Although the records in our possession are silent on the matter we may safely conclude that the Brethren in Ireland Village or Depot, at that time still a part of West Springfield, during the winter of 1849 met at various times, in their homes, perhaps, and discussed the advisability of forming a Masonic Lodge, and having a firm belief in the words of the Psalmist,

"Behold how good and how pleasant it is for brethren to dwell together in unity,

resolved to unite themselves into a society of friends and brothers, binding themselves more closely together, allow them to meet in fraternal friendship, strengthen one another in all the relations of life and make friendship unalloyed, unselfish, and pure.

Acting on this resolution eight good men and true petitioned the Grand Lodge for a "Warrant or Dispensation, empowering them to carry out their plan. This was granted and was dated March 14, 1850. By a curious coincidence we find that in the State Legislature "An Act to establish the Town of Holyoke was passed, approved, and became a law on March 14th, 1850." Thus the town of Holyoke came into existence the same day. According to our records the first Communication under Dispensation was held on April 5, 1850, of which the following is a copy:

"Mount Tom Lodge of Free and Accepted Masons met at their Hall.
Opened on the 1st Degree of Masonry. Present

  • Master, S. K. Hutchinson.
  • S. Warden, H. Hutching.
  • J. Warden, B. T. Buss.
  • Treasurer,
  • Secretary, Wm. Withey.
  • S. Deacon, N. W. Quint.
  • J. Deacon, B. Withey.
  • Brother S. Flinn. Brother C. Mason.
  • Tyler, M. Palmer."

(The Treasurer's chair was vacant — the reason perhaps is obvious) "Received the petitions of Charles P. Ingalls, Daniel E. Emerson, Wm. W. Giddings.
Voted to accept the petitions and refer them to a Committee of Investigation.
Voted that the three first officers of the Lodge be that Committee.
Lecture on the First Degree of Masonry. Lodge closed in due form.
W. Withey, Secretary."

Wor. Brother Hutchinson evidently took a deep interest in the new Lodge, for at the next Communication he offered to furnish funds to the amount of one hundred dollars to defray expenses and wait until the Lodge could refund the amount.

May 3, the Lodge worked for the first time, C. F. Ingalls, D. E. Emerson, and William W. Giddings being initiated into the E. A. Degree. June 7, a code of By-Laws was read and adopted. July 26, the M. M. Degree was worked for the first time, Brother C. F. Ingalls being the first candidate Raised in the Lodge. December 6, it was voted to apply for a Charter, which was granted on Dec. 12, 1850, and was signed by Edward A. Raymond, Grand Master, Thomas M. Vinson, Senior Grand Warden, Charles W. Moore, Grand Secretary, the date of precedence being March 14 as previously stated.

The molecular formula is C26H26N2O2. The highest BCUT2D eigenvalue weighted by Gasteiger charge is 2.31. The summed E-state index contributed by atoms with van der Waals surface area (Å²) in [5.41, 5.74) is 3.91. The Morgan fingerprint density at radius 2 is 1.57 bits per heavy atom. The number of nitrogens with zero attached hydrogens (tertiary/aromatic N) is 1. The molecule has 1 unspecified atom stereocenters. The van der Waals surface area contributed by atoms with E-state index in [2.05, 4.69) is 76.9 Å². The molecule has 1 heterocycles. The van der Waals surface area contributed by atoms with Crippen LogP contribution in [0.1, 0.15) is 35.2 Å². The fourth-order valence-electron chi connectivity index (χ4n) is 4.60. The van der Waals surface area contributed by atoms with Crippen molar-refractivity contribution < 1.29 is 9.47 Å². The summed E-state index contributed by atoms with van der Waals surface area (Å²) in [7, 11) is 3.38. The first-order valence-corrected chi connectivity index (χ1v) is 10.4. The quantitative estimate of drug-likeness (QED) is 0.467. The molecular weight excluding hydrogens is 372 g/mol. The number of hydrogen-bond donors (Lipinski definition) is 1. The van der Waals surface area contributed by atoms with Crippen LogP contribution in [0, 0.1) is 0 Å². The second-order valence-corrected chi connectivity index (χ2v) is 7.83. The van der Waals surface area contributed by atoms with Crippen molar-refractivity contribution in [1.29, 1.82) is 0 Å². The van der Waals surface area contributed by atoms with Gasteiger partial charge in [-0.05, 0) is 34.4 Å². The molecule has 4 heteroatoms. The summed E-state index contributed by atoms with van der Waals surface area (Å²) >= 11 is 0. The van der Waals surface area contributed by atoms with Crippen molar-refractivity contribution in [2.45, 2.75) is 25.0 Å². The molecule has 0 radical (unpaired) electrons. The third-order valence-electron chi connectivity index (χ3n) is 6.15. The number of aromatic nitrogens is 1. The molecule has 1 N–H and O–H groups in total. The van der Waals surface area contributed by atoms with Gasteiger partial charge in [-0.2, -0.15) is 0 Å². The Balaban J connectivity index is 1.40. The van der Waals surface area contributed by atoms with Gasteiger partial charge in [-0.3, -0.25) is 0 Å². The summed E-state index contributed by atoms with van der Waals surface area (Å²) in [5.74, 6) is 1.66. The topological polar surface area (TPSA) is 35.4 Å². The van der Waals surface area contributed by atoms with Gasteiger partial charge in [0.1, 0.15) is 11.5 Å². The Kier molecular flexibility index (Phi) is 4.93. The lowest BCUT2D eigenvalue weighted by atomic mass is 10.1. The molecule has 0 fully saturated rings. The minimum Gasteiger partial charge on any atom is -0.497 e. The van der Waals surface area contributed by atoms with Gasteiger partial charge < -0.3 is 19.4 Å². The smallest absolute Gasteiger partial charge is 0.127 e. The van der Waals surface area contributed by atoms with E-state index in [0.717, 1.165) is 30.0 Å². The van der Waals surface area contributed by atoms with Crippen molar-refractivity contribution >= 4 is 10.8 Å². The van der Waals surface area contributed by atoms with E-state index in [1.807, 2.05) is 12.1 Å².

The Charter Members were S. K. Hutchinson, Hezekiah Hutchins, Robert T. Buss, Nathaniel W. Quint, Samuel B. Oliver, Samuel Flinn, Charles Mason, and William P. Gevat. The last survivor of the Charter Members was Wor. Bro. Nathaniel W. Quint, the second Master of the Lodge and for many years afterward active in its affairs, being Tyler for many years until near the time of his death, which occurred May 20, 1897. He was buried with Masonic honors. The Lodge has in its possession Wor. Brother Quint's lambskin, also his Chapter and Council aprons, presented by his daughters. The original Charter is in the possession of the Lodge and is well preserved. We hope it will be passed on to future generations untarnished and without blot or stain. During the first year of its existence twenty-four meetings were held and eight candidates were raised. On January 9, 1851, the Lodge was duly Consecrated. This was the first public function held and the event is recorded as follows:

Holyoke, Jan. 9th, 1851, A.D., 5851 A.L.

Agreeably to the appointment of the District Deputy Grand Master, Franklin Weston, the officers and Brethren of Mount Tom Lodge in Holyoke met at the Lodge-room on High St., where the usual ceremonies were performed prior to forming the procession. The procession formed and marched to Exchange Hall under the Marshaling of Bro. James Crooks, the Right Worshipful District Deputy Grand Master, acting as Grand Marshal. In the hall the usual ceremonies of music, prayer, etc., were performed, the oration being delivered by Rev'd Bro. Cook of North Adams.